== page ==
He's owned a Commodore 64 for nearly six years and his favourite games include Wizball ('not that I've ever understood the colour-mixing method'), Ghosts 'N' Goblins ('a brilliant conversion and awesomely playable'), Bruce Lee ('the first game I played to death') and Mega Apocalypse ('psycho shoot-'em-up at its best'). He doesn't own an Amiga but expresses a preference for Wicked ('a Gothic blaster! weird!') Venus The Flytrap ('highly addictive, Venus is a classic sprite') and Xenon II ('a real rad shmup - ah yeah!).

Apart from alcohol, Warren spends most of his 'spare' (ie FEAR's - Ed) cash on comics and graphic novels - he reviews a selection of them for Graphic Detail, his comics column in FEAR. His favourite titles include Daredevil, Akira, Excalibur, the Plastic Forks limited series, She-Hulk and the various Dark Horse Comics Aliens titles.

Warren has been trying to play guitar for years but hasn't succeeded. His favourite bands include The Icicle Works, Joy Division, Depeche Mode, Clan Of Xymox, Dead Can Dance and Win ('but not Wynne!').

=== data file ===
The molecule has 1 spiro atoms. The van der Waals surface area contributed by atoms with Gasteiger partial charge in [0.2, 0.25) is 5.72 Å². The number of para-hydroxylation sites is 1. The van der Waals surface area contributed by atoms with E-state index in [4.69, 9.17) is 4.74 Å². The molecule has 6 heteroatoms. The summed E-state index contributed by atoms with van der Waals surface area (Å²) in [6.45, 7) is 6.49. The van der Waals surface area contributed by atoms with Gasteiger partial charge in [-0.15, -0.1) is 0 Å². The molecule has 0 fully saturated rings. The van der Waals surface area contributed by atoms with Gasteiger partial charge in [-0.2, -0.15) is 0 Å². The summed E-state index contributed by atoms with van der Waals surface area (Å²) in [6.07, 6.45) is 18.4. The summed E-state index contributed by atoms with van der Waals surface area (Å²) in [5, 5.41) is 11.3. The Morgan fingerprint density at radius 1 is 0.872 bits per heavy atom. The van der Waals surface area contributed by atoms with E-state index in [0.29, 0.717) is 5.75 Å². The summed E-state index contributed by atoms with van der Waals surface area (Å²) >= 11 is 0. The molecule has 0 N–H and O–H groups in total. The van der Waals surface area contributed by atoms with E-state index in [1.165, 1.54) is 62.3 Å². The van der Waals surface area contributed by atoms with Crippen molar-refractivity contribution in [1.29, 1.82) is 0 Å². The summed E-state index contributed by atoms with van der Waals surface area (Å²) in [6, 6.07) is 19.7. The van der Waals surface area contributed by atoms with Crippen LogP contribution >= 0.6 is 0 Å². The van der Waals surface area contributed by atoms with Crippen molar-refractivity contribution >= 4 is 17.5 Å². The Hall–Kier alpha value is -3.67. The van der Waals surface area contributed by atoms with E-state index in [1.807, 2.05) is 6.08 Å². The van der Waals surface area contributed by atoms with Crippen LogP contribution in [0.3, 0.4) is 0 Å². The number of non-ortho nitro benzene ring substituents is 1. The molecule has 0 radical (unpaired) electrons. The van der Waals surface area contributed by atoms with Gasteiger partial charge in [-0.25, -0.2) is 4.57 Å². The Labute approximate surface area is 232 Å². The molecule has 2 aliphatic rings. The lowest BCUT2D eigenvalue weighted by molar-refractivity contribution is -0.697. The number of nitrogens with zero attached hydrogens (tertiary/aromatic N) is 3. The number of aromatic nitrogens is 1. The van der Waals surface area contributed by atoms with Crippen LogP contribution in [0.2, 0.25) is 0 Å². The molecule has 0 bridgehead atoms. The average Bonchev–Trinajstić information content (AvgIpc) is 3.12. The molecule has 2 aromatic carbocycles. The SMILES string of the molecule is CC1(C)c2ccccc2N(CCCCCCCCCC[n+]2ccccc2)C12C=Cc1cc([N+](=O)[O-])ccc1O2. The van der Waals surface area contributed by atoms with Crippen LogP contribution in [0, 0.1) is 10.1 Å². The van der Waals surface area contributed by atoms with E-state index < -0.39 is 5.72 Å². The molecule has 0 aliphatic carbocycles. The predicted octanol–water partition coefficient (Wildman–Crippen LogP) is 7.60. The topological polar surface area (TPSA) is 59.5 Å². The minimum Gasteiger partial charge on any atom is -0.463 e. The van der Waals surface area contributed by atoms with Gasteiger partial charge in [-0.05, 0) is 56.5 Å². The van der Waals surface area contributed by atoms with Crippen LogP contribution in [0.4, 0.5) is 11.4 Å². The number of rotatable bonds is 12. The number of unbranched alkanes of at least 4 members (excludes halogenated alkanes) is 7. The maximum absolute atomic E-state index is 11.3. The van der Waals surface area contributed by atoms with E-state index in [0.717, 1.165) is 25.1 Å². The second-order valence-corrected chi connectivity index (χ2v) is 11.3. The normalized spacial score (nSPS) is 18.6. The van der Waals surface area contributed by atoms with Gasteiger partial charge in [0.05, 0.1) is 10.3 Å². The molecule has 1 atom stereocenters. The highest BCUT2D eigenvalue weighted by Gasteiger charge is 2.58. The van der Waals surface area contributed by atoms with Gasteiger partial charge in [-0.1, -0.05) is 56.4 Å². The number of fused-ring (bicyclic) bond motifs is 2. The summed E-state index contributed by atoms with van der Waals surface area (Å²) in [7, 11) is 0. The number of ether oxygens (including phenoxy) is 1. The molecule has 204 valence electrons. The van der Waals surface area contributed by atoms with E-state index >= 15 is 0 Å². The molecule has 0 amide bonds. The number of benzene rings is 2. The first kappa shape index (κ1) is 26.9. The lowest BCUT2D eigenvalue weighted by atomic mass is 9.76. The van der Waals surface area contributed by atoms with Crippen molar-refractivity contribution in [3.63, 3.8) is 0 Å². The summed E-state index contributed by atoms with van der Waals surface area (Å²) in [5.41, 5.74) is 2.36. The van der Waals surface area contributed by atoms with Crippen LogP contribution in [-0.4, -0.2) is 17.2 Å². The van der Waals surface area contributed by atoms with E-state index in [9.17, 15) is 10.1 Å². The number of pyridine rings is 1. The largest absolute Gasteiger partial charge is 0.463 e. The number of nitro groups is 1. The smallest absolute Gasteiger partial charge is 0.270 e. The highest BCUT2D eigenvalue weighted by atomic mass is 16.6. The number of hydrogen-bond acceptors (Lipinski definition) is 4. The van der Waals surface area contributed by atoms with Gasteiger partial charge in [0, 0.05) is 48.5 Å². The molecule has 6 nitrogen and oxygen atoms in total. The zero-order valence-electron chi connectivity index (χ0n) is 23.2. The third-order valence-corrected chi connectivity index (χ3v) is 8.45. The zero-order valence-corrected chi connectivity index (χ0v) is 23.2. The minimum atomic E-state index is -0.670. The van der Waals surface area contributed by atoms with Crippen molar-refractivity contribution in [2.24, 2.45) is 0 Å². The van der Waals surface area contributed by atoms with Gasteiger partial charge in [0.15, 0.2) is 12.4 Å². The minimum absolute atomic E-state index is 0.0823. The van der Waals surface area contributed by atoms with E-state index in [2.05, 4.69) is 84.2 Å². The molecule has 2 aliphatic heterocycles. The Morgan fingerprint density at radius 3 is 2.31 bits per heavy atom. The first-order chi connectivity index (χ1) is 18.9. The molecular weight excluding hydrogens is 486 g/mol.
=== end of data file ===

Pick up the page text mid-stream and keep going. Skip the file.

Issue 67 - November 1990


No editorial.

Issue 68 - December 1990



Yes ZZAP! brings you Xmas before any other mag!! It's a bit early perhaps, but with such a game-packed Xmas why wait? Numerous Sizzlers and a Gold Medal make this the most award-laden ZZAP! in ages. Cartridges have finally arrived with the glorious C64 SCI, embarrassing even the Amiga with virtually instant access, and promising much for the future. Speaking of which, we've got a look at some spectacular games in development: Robocop II, Wrath Of The Demon, Ninja III, and the awesome Turrican II. All of these except the latter are currently planned for cartridge, so is the C2N finally going to become redundant? Probably not, but one thing's for certain - this is the brightest C64 Xmas in years!


ZZAP! is famed for its quick turnover of stuff over the years, but few have lasted less than Warren 'Wozza' Lapworth. He's decided that ZZAP! is far too exciting for him and has moved onto GMI, Newsfield's own fantasy gaming mag. We wish him the best.

Of course, this means that (once again!) there's a Staff Writter position going on ZZAP!. If you feel you could fill Wozza's pixie boots, now is the time to send in your CV and a sample, ZZAP!-style review. You must be over 16 (preferably over 18). All applications sent in last time are being considered.